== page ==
The world's biggest credit ratings agency S&P Global has cut more than five of its most senior sovereign analysts as part of a broader reduction of in excess of 100 staff, a source told Reuters. The firm's highly-regarded sovereign division, which monitors the creditworthiness of some 130 countries, is also being folded into its bank-focused Financial Services arm.
The world’s biggest credit ratings agency S&P Global has cut more than five of its most senior sovereign analysts as part of a broader reduction of in excess of 100 staff, a source told Reuters. The firm’s highly-regarded sovereign division, which monitors the creditworthiness of some 130 countries, is also being folded into its bank-focused Financial Services arm. The most high-profile exit under that reorganisation has been its top global analyst, Moritz Kraemer, the source with knowledge of the cuts said.
Kraemer was the firm’s public face for its mass downgrades of euro zone countries during the debt crises of 2011 and 2012, and for states hit by the commodity price collapse of 2014. Others veterans to have left include its chief Europe, Middle East and Africa analyst Myriam Fernandez de Heredia Martinez and Liesl Saldanha, who oversaw Asia-Pacific from Singapore as well as a number of their deputies.
“The sovereign group has basically been dismantled,” said the source who spoke to Reuters on the condition of anonymity. “It’s a major decision. It took 25 years to build up the reputation as a leader in the sector.”
An S&P spokesman confirmed changes had been made but did not put a figure on departures. “We have made some organizational changes globally as we continue to move toward a structure that is simpler and more effective,” the spokesman said. “Some individuals are leaving the organization as a result.”
S&P Global, which is home to the Standard and Poor’s name and employs around 1,400 analysts, has been in flux since it was rebranded from McGraw Hill Financial two years ago. The latest cuts took shape last month when two of the firm’s three rating divisions, Sovereigns-International Public Finance and Financial Services’ were combined at a regional level.
It was the sovereigns arm that took the hit in terms of senior staff though. The top Financial Services analysts took over the combined units in U.S. and Canada, EMEA and Asia-Pacific, while in Latin America the lead analytical manager for Corporates took control. The source estimated that around 110 analysts had either been cut or left S&P’s three ratings divisions.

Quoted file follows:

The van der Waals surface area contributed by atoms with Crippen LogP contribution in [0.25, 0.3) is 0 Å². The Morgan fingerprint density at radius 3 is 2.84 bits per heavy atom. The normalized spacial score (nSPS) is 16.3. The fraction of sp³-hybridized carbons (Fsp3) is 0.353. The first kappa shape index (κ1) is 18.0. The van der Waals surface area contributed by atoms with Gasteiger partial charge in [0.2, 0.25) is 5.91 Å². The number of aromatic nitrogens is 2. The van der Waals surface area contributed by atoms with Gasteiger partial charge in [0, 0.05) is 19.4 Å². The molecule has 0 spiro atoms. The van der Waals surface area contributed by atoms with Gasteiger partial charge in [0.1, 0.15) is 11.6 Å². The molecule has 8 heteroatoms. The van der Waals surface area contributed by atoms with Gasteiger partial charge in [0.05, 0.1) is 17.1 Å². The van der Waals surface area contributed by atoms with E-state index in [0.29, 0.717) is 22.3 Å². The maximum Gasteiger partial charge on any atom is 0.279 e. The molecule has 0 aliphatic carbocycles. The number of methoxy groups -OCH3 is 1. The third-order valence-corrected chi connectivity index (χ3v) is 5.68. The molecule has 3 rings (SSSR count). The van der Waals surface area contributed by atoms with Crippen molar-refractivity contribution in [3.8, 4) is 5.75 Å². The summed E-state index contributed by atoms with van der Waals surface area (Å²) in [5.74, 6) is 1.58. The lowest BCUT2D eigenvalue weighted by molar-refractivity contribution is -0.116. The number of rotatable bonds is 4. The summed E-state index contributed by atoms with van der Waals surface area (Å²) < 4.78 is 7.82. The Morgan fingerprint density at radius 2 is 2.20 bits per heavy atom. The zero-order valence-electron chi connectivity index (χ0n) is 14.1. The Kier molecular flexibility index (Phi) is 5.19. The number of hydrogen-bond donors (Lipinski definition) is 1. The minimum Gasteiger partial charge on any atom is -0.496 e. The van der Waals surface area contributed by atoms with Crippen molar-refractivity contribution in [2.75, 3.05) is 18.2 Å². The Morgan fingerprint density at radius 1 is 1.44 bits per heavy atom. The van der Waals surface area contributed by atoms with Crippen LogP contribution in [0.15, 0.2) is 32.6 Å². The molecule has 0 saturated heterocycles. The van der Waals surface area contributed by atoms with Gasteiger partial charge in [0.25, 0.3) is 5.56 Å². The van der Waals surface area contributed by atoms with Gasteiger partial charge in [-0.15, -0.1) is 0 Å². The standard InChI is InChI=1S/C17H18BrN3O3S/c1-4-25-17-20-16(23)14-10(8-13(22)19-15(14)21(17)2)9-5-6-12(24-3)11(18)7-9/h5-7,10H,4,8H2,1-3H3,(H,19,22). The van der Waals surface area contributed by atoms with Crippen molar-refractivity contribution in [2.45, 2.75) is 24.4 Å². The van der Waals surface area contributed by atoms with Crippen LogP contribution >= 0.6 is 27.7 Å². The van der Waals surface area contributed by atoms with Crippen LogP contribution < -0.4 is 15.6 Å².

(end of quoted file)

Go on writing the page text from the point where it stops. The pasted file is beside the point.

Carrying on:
The changes are likely to raise eyebrows within the sector and the governments that S&P and its main rivals, Moody’s and Fitch, monitor. S&P has generally been faster and more aggressive with its sovereign rating moves than Moody’s and Fitch over recent years, which has also led to some intense public scrutiny.
The firm and five of its former and current managers were acquitted last year after Italian prosecutors had accused them and Fitch’s top sovereign analyst of market manipulation at the peak of the euro zone’s downgrades.
It was censured for wrongly announcing France’s rating had been downgraded in 2011 and that year had to hire round-the-clock guards for some top staff after it stripped the United States of its triple-A rating.
The sovereigns business brings in only about 8 percent of the firm’s revenues – roughly the same as it was a decade ago. The larger Corporates division has doubled its contribution over that period to 55 percent.
S&P has an EU market share of 46 percent, ESMA data shows, well ahead of Moody’s on 31 percent.
It recently announced plans to make a new Dublin office its post-Brexit EU headquarters, despite already having sizable offices and staff numbers in Frankfurt, Paris, Madrid and Milan. “It shows the desire of the firm to extract regulatory rent from this,” the source said referring to the potential benefit of Ireland’s lower taxes and more flexible labour laws. The big three agencies have most of their European staff in London, and are facing regulatory demands to move “sufficient” numbers of senior personnel to the EU when Britain leaves the bloc.